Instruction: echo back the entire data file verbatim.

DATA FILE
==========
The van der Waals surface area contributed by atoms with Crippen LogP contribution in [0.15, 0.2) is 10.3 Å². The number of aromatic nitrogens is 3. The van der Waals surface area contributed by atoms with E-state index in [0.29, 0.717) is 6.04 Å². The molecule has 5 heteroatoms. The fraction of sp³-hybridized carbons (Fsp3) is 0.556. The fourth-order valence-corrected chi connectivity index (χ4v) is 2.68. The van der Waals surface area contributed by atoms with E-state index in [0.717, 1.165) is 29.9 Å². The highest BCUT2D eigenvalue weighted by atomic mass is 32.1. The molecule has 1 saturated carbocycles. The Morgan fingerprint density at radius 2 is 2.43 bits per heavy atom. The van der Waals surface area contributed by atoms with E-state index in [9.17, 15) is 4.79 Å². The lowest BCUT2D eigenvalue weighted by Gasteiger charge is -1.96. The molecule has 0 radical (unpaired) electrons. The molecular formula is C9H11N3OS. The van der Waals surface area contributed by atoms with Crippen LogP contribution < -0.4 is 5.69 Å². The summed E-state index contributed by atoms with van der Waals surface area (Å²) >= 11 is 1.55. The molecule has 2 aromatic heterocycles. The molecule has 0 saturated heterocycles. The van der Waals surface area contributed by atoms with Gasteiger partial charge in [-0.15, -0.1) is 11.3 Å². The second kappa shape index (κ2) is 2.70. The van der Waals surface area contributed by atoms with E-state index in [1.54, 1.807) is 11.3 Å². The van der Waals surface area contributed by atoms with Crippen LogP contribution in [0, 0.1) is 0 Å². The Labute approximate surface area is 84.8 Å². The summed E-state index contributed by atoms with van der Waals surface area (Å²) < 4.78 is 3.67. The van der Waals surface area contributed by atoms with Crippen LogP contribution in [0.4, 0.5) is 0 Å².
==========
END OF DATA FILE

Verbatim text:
The van der Waals surface area contributed by atoms with Crippen LogP contribution in [0.15, 0.2) is 10.3 Å². The number of aromatic nitrogens is 3. The van der Waals surface area contributed by atoms with E-state index in [0.29, 0.717) is 6.04 Å². The molecule has 5 heteroatoms. The fraction of sp³-hybridized carbons (Fsp3) is 0.556. The fourth-order valence-corrected chi connectivity index (χ4v) is 2.68. The van der Waals surface area contributed by atoms with E-state index in [0.717, 1.165) is 29.9 Å². The highest BCUT2D eigenvalue weighted by atomic mass is 32.1. The molecule has 1 saturated carbocycles. The Morgan fingerprint density at radius 2 is 2.43 bits per heavy atom. The van der Waals surface area contributed by atoms with E-state index in [9.17, 15) is 4.79 Å². The lowest BCUT2D eigenvalue weighted by Gasteiger charge is -1.96. The molecule has 0 radical (unpaired) electrons. The molecular formula is C9H11N3OS. The van der Waals surface area contributed by atoms with Crippen LogP contribution < -0.4 is 5.69 Å². The summed E-state index contributed by atoms with van der Waals surface area (Å²) >= 11 is 1.55. The molecule has 2 aromatic heterocycles. The molecule has 0 saturated heterocycles. The van der Waals surface area contributed by atoms with Gasteiger partial charge in [-0.15, -0.1) is 11.3 Å². The second kappa shape index (κ2) is 2.70. The van der Waals surface area contributed by atoms with E-state index in [1.54, 1.807) is 11.3 Å². The van der Waals surface area contributed by atoms with Crippen LogP contribution in [0, 0.1) is 0 Å². The Labute approximate surface area is 84.8 Å². The summed E-state index contributed by atoms with van der Waals surface area (Å²) < 4.78 is 3.67. The van der Waals surface area contributed by atoms with Crippen LogP contribution in [0.4, 0.5) is 0 Å².